Medical Technology Industry supports calls for Increased Transparency

The Medical Technology Association of Australia (MTAA) has welcomed the Senate Community Affairs inquiry recommendations into the value and affordability of private health insurance and out-of-pocket medical costs.

Transparency was a clear theme among the 19 recommendations made by the Committee.

Some of those recommendations were the direct result of the evidence from MTAA, including calling on the Government to ask the appropriate body (such as the Australian National Audit Office, Department of Health, Australian Prudential Regulation Authority, Australian Competition and Consumer Commission or the Private Health Insurance Ombudsman) to report in 12 months on whether the benefits from the Prostheses List reforms are being passed on to consumers.

Further, recommendation 10 calls on the Government to review current regulations to allow private health insurers to rebate out-of-hospital medical treatment where it is delivered, on referral, in an out-patient, community or home setting.

MTAA outlined several opportunities during the inquiries to improve the value of private health insurance including the use of medical technology to facilitate innovative healthcare interventions and innovative models of care outside the hospital setting, including telehealth, remote monitoring and home dialysis.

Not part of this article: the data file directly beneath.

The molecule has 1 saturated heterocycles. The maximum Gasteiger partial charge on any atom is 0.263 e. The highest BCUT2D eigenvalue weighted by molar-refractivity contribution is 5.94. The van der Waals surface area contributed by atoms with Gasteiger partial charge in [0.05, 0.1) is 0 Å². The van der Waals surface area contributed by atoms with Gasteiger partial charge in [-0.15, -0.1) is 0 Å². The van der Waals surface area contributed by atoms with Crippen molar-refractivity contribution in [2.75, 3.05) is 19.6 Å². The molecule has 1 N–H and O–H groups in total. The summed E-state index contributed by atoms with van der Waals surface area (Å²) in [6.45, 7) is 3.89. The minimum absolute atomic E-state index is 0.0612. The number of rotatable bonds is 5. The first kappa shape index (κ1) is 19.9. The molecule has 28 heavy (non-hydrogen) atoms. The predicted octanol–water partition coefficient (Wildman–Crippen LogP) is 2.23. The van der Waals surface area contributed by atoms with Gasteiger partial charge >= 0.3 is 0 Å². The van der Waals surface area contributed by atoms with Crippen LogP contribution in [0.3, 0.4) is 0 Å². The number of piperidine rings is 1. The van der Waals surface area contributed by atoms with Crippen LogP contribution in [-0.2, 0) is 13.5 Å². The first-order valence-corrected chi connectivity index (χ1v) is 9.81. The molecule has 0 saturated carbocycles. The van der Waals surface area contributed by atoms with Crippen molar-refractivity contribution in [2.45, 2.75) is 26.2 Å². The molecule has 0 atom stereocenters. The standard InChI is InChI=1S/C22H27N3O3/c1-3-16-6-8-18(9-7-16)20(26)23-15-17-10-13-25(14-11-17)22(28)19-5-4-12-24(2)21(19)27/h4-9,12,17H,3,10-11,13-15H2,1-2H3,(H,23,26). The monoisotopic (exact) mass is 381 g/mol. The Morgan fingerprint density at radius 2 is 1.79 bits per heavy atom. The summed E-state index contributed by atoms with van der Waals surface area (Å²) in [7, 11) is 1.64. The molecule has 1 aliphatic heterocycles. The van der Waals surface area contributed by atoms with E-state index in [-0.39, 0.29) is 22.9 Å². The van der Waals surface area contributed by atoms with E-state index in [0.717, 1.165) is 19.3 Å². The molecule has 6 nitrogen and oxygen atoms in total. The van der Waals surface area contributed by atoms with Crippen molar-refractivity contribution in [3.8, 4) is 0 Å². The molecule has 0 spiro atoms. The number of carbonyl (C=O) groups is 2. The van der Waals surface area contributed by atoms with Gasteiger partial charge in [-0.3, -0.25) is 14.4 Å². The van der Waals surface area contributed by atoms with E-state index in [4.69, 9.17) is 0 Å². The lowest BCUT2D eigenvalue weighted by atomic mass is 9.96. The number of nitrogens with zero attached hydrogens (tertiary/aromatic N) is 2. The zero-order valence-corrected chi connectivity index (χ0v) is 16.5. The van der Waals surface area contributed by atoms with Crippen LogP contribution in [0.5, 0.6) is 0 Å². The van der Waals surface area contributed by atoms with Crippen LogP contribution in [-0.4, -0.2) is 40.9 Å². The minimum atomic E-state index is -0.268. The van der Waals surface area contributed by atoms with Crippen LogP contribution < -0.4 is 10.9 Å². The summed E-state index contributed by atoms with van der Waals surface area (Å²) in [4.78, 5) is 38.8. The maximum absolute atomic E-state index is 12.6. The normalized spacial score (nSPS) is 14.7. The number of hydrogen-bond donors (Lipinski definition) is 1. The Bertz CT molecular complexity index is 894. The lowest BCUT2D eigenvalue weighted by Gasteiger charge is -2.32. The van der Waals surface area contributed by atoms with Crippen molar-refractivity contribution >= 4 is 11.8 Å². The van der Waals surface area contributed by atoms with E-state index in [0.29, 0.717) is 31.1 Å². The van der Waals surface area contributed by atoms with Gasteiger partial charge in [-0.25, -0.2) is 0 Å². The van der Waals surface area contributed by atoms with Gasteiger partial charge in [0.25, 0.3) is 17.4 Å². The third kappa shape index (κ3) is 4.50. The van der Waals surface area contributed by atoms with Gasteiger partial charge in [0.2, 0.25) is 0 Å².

Finally, recommendation 15 that Government amend relevant legislation to require all private health insurers disclose executive remuneration and other administrative costs.

The Committee acknowledged several factors were increasing underlying costs for private health insurers, but it also noted the substantial profits that insurers were recording: “To a certain extent that undermines their argument that underlying costs are driving up premiums.”

Ian Burgess, Chief Executive Officer of the Medical Technology Association of Australia said:

“MTAA welcomes the recommendations in this report to improve transparency and given more than 290 submissions from stakeholders were received by the Committee, we look forward to the response from Government.

“We’re pleased the Committee recognises the importance of ensuring that every dollar of the $1.5 billion in prostheses benefit reductions is passed onto the 13.5 million private health insurance customers.

“We believe access to a full range of medical technology is the most valuable component of a Private Health Insurance policy and we’re committed to doing what we do best – assist patients lead healthier and more productive lives.”